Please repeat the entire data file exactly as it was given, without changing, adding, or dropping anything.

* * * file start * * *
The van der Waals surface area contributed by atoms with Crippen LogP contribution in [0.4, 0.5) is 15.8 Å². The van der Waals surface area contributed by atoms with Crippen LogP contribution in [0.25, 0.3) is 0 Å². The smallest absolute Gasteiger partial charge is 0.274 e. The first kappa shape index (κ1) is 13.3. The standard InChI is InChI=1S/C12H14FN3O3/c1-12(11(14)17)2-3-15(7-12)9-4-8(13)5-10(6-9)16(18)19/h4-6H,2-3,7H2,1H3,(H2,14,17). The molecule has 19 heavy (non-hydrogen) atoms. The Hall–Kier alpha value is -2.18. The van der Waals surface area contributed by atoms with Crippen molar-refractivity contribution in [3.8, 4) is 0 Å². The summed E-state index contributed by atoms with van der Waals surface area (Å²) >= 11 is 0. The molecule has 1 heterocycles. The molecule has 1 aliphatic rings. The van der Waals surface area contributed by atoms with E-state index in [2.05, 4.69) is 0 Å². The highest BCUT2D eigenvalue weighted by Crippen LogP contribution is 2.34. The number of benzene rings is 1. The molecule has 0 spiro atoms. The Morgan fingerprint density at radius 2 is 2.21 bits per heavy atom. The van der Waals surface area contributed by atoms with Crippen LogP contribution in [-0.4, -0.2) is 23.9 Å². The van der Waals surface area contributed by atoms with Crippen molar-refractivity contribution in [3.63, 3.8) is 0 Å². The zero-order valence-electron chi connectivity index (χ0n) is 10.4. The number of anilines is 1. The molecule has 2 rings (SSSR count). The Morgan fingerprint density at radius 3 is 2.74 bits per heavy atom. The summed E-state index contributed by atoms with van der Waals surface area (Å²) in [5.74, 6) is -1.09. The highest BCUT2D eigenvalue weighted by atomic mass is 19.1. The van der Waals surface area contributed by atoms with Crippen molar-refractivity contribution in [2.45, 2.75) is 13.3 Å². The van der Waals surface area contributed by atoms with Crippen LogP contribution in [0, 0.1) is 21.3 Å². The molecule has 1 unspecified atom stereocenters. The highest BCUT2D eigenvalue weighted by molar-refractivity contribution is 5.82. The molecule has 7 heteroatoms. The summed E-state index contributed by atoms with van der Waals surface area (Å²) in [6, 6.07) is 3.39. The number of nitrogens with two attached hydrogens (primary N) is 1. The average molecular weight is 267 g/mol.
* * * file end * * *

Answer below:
The van der Waals surface area contributed by atoms with Crippen LogP contribution in [0.4, 0.5) is 15.8 Å². The van der Waals surface area contributed by atoms with Crippen LogP contribution in [0.25, 0.3) is 0 Å². The smallest absolute Gasteiger partial charge is 0.274 e. The first kappa shape index (κ1) is 13.3. The standard InChI is InChI=1S/C12H14FN3O3/c1-12(11(14)17)2-3-15(7-12)9-4-8(13)5-10(6-9)16(18)19/h4-6H,2-3,7H2,1H3,(H2,14,17). The molecule has 19 heavy (non-hydrogen) atoms. The Hall–Kier alpha value is -2.18. The van der Waals surface area contributed by atoms with Crippen molar-refractivity contribution in [3.8, 4) is 0 Å². The summed E-state index contributed by atoms with van der Waals surface area (Å²) >= 11 is 0. The molecule has 1 heterocycles. The molecule has 1 aliphatic rings. The van der Waals surface area contributed by atoms with E-state index in [2.05, 4.69) is 0 Å². The highest BCUT2D eigenvalue weighted by Crippen LogP contribution is 2.34. The number of benzene rings is 1. The molecule has 0 spiro atoms. The Morgan fingerprint density at radius 2 is 2.21 bits per heavy atom. The van der Waals surface area contributed by atoms with Crippen LogP contribution in [-0.4, -0.2) is 23.9 Å². The van der Waals surface area contributed by atoms with Crippen molar-refractivity contribution in [3.63, 3.8) is 0 Å². The zero-order valence-electron chi connectivity index (χ0n) is 10.4. The number of anilines is 1. The molecule has 2 rings (SSSR count). The Morgan fingerprint density at radius 3 is 2.74 bits per heavy atom. The summed E-state index contributed by atoms with van der Waals surface area (Å²) in [5.74, 6) is -1.09. The highest BCUT2D eigenvalue weighted by atomic mass is 19.1. The van der Waals surface area contributed by atoms with Crippen molar-refractivity contribution in [2.45, 2.75) is 13.3 Å². The van der Waals surface area contributed by atoms with Crippen LogP contribution in [0, 0.1) is 21.3 Å². The molecule has 1 unspecified atom stereocenters. The highest BCUT2D eigenvalue weighted by molar-refractivity contribution is 5.82. The molecule has 7 heteroatoms. The summed E-state index contributed by atoms with van der Waals surface area (Å²) in [6, 6.07) is 3.39. The number of nitrogens with two attached hydrogens (primary N) is 1. The average molecular weight is 267 g/mol.